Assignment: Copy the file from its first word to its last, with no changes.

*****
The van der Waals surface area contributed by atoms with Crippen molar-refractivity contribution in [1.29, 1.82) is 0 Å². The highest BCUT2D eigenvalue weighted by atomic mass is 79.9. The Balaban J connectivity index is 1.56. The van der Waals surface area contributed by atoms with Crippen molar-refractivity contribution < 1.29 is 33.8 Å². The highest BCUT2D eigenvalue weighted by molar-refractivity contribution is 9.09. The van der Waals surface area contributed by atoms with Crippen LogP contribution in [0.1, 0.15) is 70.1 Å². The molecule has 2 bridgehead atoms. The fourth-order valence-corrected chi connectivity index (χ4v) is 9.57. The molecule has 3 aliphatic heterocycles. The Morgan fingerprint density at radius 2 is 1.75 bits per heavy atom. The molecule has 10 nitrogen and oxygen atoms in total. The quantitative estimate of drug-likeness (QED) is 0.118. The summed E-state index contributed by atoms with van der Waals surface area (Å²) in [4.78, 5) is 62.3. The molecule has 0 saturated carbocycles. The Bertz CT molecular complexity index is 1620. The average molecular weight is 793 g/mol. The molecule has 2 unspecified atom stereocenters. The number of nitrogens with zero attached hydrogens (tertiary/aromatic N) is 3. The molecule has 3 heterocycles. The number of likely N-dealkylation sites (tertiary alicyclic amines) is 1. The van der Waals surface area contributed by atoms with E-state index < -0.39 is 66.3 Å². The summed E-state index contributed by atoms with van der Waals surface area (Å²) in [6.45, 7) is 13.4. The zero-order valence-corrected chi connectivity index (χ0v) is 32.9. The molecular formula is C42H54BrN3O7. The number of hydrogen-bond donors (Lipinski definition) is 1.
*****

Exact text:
The van der Waals surface area contributed by atoms with Crippen molar-refractivity contribution in [1.29, 1.82) is 0 Å². The highest BCUT2D eigenvalue weighted by atomic mass is 79.9. The Balaban J connectivity index is 1.56. The van der Waals surface area contributed by atoms with Crippen molar-refractivity contribution < 1.29 is 33.8 Å². The highest BCUT2D eigenvalue weighted by molar-refractivity contribution is 9.09. The van der Waals surface area contributed by atoms with Crippen LogP contribution in [0.1, 0.15) is 70.1 Å². The molecule has 2 bridgehead atoms. The fourth-order valence-corrected chi connectivity index (χ4v) is 9.57. The molecule has 3 aliphatic heterocycles. The Morgan fingerprint density at radius 2 is 1.75 bits per heavy atom. The molecule has 10 nitrogen and oxygen atoms in total. The quantitative estimate of drug-likeness (QED) is 0.118. The summed E-state index contributed by atoms with van der Waals surface area (Å²) in [4.78, 5) is 62.3. The molecule has 0 saturated carbocycles. The Bertz CT molecular complexity index is 1620. The average molecular weight is 793 g/mol. The molecule has 2 unspecified atom stereocenters. The number of nitrogens with zero attached hydrogens (tertiary/aromatic N) is 3. The molecule has 3 heterocycles. The number of likely N-dealkylation sites (tertiary alicyclic amines) is 1. The van der Waals surface area contributed by atoms with E-state index < -0.39 is 66.3 Å². The summed E-state index contributed by atoms with van der Waals surface area (Å²) in [6.45, 7) is 13.4. The zero-order valence-corrected chi connectivity index (χ0v) is 32.9. The molecular formula is C42H54BrN3O7. The number of hydrogen-bond donors (Lipinski definition) is 1.